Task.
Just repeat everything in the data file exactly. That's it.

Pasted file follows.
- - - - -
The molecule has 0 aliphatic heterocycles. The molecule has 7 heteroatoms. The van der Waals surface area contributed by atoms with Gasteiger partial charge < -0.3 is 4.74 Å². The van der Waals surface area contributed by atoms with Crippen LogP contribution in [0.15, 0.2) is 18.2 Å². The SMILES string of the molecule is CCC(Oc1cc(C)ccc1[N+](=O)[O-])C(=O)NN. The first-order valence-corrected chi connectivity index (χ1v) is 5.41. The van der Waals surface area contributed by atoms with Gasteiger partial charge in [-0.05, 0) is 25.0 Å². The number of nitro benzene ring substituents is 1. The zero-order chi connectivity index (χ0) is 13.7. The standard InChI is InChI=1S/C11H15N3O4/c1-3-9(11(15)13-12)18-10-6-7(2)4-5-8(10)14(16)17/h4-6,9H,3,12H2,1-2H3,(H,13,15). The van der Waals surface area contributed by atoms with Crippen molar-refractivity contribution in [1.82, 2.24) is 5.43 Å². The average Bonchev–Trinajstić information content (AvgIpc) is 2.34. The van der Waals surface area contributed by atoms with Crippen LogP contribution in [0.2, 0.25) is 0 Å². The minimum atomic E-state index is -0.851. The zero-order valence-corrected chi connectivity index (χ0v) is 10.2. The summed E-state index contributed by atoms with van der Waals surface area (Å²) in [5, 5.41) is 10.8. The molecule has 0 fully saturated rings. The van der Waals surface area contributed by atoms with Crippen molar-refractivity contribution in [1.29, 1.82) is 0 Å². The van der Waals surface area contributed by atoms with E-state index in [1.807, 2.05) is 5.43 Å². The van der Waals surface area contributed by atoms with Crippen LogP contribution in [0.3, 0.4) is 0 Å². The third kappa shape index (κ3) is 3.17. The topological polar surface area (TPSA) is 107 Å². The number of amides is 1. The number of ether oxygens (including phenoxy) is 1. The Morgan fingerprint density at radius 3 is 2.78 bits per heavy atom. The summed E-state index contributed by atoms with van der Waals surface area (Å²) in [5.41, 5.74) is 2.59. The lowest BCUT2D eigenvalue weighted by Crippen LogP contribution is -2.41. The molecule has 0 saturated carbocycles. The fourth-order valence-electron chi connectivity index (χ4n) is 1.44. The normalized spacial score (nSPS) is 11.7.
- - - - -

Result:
The molecule has 0 aliphatic heterocycles. The molecule has 7 heteroatoms. The van der Waals surface area contributed by atoms with Gasteiger partial charge < -0.3 is 4.74 Å². The van der Waals surface area contributed by atoms with Crippen LogP contribution in [0.15, 0.2) is 18.2 Å². The SMILES string of the molecule is CCC(Oc1cc(C)ccc1[N+](=O)[O-])C(=O)NN. The first-order valence-corrected chi connectivity index (χ1v) is 5.41. The van der Waals surface area contributed by atoms with Gasteiger partial charge in [-0.05, 0) is 25.0 Å². The number of nitro benzene ring substituents is 1. The zero-order chi connectivity index (χ0) is 13.7. The standard InChI is InChI=1S/C11H15N3O4/c1-3-9(11(15)13-12)18-10-6-7(2)4-5-8(10)14(16)17/h4-6,9H,3,12H2,1-2H3,(H,13,15). The van der Waals surface area contributed by atoms with Crippen molar-refractivity contribution in [1.82, 2.24) is 5.43 Å². The average Bonchev–Trinajstić information content (AvgIpc) is 2.34. The van der Waals surface area contributed by atoms with Crippen LogP contribution in [0.2, 0.25) is 0 Å². The minimum atomic E-state index is -0.851. The zero-order valence-corrected chi connectivity index (χ0v) is 10.2. The summed E-state index contributed by atoms with van der Waals surface area (Å²) in [5, 5.41) is 10.8. The molecule has 0 fully saturated rings. The van der Waals surface area contributed by atoms with Crippen molar-refractivity contribution in [1.29, 1.82) is 0 Å². The van der Waals surface area contributed by atoms with E-state index in [1.807, 2.05) is 5.43 Å². The van der Waals surface area contributed by atoms with Crippen LogP contribution in [0.3, 0.4) is 0 Å². The third kappa shape index (κ3) is 3.17. The topological polar surface area (TPSA) is 107 Å². The number of amides is 1. The number of ether oxygens (including phenoxy) is 1. The Morgan fingerprint density at radius 3 is 2.78 bits per heavy atom. The summed E-state index contributed by atoms with van der Waals surface area (Å²) in [5.41, 5.74) is 2.59. The lowest BCUT2D eigenvalue weighted by Crippen LogP contribution is -2.41. The molecule has 0 saturated carbocycles. The fourth-order valence-electron chi connectivity index (χ4n) is 1.44. The normalized spacial score (nSPS) is 11.7.